UN Secretary-General Ban Ki-moon, right, greets Iran's President Hassan Rohani
Iran's President Rohani, left, meeting UN Secretary-General Ban Ki-moon. Photo by Reuters
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UN Secretary-General Ban Ki-moon said on Sunday he had invited Iran to participate in Syria peace talks on January 22 in Montreux, Switzerland and that Tehran had pledged to play a "positive and constructive role" if it was asked to participate.

Reacting to the news, Syria's main, Western-backed opposition said it will not attend if Iran comes to the gathering. Ahmad Ramadan, a senior member of the Syrian National Coalition, said the opposition is "suspending" its participation because Iran is "invading" Syria. "If the situation does not change, the Coalition will not be" at the talks this week, Ramadan said.

In a press release issued by the United Nations, Ban said he had spoken with Iranian Foreign Minister Javad Zarif at length over recent days and that the later had assured him that "like all the other countries invited to the opening day discussions in Montreux, Iran understands that the basis of the talks is the full implementation of the 30 June 2012 Geneva Communique, including the Action Plan."

"Foreign Minister Zarif and I agree," the press release continued, "that the goal of the negotiations is to establish, by mutual consent, a transitional governing body with full executive powers."

Ban went on to say that Zarif pledged that Iran would play "a positive and constructive role" in Montreux.

In response the United States said on Sunday that the invitation should be withdrawn unless Tehran publicly states its support for a 2012 agreement that establishes a transition government in Syria.

"If Iran does not fully and publicly accept the Geneva communique, the invitation must be rescinded," State Department spokeswoman Jen Psaki said in a statement.

The United States has long said that Iran should not be allowed to attend the talks in Switzerland on Jan. 22 until it states its support for a June 2012 agreement for a political transition in Syria.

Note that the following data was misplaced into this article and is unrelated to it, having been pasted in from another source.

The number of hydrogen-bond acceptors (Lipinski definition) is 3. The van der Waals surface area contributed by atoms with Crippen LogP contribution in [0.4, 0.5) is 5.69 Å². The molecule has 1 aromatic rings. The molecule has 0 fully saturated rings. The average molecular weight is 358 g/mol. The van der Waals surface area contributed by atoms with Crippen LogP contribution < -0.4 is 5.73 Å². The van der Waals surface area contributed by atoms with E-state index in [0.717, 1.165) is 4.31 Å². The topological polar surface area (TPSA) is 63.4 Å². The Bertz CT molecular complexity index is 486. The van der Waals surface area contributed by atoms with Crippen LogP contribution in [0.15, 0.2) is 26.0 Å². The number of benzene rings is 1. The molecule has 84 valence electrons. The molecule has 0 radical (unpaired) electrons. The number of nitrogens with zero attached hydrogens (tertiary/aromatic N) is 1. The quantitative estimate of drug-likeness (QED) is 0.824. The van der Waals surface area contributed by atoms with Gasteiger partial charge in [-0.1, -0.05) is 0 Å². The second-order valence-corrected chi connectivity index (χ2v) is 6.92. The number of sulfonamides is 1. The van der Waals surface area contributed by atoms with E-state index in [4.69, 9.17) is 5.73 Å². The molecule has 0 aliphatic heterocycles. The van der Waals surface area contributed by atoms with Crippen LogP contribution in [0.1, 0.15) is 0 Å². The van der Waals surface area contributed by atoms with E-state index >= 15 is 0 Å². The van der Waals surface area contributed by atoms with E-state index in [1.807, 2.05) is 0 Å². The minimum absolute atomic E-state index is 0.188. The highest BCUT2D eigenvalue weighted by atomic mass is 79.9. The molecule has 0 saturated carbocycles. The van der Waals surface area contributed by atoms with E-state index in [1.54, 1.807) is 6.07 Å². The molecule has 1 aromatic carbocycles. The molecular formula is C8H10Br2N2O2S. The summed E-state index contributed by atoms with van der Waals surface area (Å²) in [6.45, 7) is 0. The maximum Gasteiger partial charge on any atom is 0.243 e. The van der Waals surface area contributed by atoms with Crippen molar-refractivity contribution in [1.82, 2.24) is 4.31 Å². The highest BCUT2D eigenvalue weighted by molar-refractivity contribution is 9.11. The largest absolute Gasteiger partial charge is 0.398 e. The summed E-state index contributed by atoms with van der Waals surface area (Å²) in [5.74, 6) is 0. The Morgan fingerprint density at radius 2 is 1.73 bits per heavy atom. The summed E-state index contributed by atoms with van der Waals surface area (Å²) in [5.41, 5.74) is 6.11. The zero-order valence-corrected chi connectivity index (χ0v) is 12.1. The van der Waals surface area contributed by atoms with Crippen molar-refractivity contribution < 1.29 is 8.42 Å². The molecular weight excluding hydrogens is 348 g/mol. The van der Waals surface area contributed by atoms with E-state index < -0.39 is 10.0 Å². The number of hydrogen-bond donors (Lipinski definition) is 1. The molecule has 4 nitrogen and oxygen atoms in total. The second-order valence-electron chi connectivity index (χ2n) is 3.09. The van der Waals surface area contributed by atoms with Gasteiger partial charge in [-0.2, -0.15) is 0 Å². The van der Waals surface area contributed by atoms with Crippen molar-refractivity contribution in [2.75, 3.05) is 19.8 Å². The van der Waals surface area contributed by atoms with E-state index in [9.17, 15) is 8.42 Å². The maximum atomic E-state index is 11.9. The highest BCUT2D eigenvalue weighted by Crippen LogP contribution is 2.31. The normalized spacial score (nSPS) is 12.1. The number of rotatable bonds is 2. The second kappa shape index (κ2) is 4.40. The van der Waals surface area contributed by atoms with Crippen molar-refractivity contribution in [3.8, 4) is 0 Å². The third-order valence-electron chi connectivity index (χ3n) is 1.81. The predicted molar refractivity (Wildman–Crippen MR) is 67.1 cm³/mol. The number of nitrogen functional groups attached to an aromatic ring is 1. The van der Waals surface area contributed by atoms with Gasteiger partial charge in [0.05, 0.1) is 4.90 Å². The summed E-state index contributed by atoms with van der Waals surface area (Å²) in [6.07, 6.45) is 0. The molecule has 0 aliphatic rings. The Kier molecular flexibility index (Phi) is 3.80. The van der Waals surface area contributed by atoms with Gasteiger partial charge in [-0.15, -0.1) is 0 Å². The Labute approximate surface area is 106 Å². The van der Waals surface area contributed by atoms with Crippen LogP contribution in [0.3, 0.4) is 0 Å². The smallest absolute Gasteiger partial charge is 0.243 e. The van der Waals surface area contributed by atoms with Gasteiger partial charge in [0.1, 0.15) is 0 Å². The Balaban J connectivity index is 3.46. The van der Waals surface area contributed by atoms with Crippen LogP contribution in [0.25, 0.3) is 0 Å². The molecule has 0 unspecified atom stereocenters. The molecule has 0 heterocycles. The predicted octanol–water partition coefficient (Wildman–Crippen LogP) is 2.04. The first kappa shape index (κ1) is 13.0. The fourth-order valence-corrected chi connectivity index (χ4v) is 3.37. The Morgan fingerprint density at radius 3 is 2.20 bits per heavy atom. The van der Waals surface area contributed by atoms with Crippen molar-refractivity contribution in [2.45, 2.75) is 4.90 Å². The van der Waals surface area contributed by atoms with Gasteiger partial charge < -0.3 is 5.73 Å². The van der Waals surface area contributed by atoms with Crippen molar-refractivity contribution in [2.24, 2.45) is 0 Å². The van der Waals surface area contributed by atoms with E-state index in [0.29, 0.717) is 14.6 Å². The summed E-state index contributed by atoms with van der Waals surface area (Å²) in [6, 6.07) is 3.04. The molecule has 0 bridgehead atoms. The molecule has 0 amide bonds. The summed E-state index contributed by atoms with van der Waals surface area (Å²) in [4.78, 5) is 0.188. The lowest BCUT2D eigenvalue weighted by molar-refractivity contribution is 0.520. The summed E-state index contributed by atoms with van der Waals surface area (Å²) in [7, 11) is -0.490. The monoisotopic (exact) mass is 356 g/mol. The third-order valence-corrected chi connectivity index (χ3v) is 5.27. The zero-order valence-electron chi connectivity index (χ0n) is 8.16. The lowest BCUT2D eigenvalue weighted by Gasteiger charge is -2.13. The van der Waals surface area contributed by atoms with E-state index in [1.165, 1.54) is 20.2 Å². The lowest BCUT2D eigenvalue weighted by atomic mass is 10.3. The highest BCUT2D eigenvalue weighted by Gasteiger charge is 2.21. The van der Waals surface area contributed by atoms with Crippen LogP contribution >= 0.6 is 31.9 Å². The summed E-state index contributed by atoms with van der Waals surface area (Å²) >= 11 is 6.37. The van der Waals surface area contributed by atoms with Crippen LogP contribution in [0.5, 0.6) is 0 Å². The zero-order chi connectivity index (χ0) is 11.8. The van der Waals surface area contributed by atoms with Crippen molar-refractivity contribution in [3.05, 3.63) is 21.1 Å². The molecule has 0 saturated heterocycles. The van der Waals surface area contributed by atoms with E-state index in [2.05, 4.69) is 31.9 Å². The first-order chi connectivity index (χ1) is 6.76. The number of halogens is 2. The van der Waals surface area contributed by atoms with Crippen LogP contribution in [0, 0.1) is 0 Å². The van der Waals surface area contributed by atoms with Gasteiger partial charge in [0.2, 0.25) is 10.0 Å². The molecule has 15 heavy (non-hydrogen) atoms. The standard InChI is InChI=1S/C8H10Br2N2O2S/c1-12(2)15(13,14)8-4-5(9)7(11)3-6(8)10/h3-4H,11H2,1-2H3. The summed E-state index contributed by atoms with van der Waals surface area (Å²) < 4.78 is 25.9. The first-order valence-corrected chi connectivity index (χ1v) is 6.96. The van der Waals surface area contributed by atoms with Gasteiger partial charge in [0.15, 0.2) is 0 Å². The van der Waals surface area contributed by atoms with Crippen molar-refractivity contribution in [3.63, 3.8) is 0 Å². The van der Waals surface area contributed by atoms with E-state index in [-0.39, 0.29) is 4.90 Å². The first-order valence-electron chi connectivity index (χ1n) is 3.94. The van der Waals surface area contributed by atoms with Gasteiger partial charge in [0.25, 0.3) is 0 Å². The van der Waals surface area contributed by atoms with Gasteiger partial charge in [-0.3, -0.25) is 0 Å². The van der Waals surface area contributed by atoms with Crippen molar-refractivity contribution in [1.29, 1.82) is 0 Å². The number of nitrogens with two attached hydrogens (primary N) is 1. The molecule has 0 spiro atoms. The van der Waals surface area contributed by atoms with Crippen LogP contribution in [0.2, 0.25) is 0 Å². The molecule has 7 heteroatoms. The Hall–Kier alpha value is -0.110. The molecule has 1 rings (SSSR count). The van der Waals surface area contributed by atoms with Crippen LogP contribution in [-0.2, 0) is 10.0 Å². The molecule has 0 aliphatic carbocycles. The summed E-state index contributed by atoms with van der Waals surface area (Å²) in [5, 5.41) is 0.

Earlier this month U.S. Secretary of State John Kerry reiterated U.S. opposition to Iran being a formal member of the peace talks because it does not support a 2012 international agreement on Syria.

That "Geneva 1" accord called for the Syrian government and opposition to form a transitional government "by mutual consent", a phrase Washington says rules out any role for Assad. Russia, a sponsor of the plan, disputes that view.

Earlier this month Iran appeared to rule out participation in the Syrian peace talks, dismissing a U.S. suggestion that it could be involved "from the sidelines" as not respecting its dignity.

In remarks quoted by state television, the Iranian foreign ministry's spokeswoman said Tehran supported a political solution to end the Syrian civil war, in which at least 100,000 people have been killed and millions uprooted.

"But in order to take part in the Geneva 2 conference, the Islamic Republic of Iran will not accept any proposal which does not respect its dignity," the spokeswoman, Marzieh Afkham, was quoted as saying.

The key players in the talks are President Bashar Assad's government and opposition rebels who have been fighting for nearly three years to oust him.

Syrian opposition groups and Washington, which accuse Tehran of supporting Assad with manpower and arms during the uprising against him, have long had reservations about the participation of Iran, although the United Nations special envoy on Syria, Lakhdar Brahimi, has backed Tehran's involvement.

While there has been a warming in U.S.-Iranian ties including a November 24 deal to curb the Iranian nuclear program, there are no visible signs that this has led to greater improvement in other areas such as Syria, where they are on opposite sides of the civil war.